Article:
Exchange Rate Systems

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Chapter 5
Exchange Rate Systems


1. How can you quantify currency risk in a floating exchange rate system?

Answer: To characterize the risk of a currency position, you must try to characterize the conditional distribution of the future exchange rate changes. With floating exchange rates, historical information provides useful information about this distribution. For example, you can use data to measure the average historical dispersion (standard deviation or volatility) of the distribution. The higher this volatility, the riskier are positions in this currency. It is also possible to rely on more forward-looking information using the options markets (see Chapter 20). Finally, we should point out that volatility
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How can a central bank offset this effect and still hope to influence the exchange rate?

Answer: When a central bank buys (sells) foreign currency, its international reserves increase (decrease), and the money supply increases (decreases) simultaneously. To offset the effect on the money supply, the foreign exchange intervention can be sterilized; that is, the central bank can perform an open market operation that counteracts the effect on the money supply of the original foreign exchange intervention. The direct effects of a sterilized intervention are two-fold. First, it forces a portfolio shift on private investors, by replacing foreign bonds with domestic bonds (or vice versa). This may affect expectations and prices. Second, the actions of the central bank in the foreign exchange markets, while very small relative to the nominal trading volumes, may still manage to squeeze foreign exchange inventories at dealer banks and generate pricing effects. Indirectly, the central bank can signal its opinion on the fundamental value of the exchange rate through an intervention that consequently affects market expectations. There is no consensus on how effective sterilized interventions are in affecting the level and volatility of exchange rates.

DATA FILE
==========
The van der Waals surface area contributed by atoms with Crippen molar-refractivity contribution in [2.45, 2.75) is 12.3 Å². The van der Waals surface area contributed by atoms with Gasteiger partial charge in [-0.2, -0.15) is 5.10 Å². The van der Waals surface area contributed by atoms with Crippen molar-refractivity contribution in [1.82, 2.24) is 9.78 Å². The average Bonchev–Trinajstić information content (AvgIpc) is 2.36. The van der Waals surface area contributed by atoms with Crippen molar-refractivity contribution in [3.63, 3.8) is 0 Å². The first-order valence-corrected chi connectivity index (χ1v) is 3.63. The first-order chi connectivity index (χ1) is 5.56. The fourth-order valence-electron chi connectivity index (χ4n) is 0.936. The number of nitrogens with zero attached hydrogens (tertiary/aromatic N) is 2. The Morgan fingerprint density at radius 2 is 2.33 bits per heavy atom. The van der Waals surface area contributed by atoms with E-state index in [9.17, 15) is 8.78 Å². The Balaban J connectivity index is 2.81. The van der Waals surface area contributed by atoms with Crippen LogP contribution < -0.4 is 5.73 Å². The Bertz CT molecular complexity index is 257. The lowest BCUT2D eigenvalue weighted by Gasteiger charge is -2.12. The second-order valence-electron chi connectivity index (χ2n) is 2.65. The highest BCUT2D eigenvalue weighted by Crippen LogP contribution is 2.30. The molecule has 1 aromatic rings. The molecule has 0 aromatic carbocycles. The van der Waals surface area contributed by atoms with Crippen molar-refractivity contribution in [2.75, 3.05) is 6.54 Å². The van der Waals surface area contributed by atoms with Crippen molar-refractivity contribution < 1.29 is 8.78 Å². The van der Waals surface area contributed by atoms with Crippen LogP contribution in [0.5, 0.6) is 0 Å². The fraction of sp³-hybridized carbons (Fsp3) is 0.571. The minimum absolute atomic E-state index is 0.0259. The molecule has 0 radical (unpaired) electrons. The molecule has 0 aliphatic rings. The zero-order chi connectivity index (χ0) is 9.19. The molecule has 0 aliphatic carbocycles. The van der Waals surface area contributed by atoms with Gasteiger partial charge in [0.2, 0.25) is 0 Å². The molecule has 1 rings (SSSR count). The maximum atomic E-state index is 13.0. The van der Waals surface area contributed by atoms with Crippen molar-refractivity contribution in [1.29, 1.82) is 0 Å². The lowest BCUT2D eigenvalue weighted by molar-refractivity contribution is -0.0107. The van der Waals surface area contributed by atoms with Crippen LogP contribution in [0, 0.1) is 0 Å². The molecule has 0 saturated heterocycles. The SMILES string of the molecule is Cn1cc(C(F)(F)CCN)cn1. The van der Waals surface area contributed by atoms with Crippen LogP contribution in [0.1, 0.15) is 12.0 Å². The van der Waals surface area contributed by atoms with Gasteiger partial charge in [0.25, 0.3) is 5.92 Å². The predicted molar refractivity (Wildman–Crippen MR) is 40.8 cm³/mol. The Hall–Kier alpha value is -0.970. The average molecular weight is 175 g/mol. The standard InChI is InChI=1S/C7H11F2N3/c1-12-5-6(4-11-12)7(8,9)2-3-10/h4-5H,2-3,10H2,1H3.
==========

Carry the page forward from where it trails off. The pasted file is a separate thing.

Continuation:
8. How can a central bank peg the value of its currency relative to another currency?

Answer: To peg the value of its currency to another currency, the government must make a market in the two
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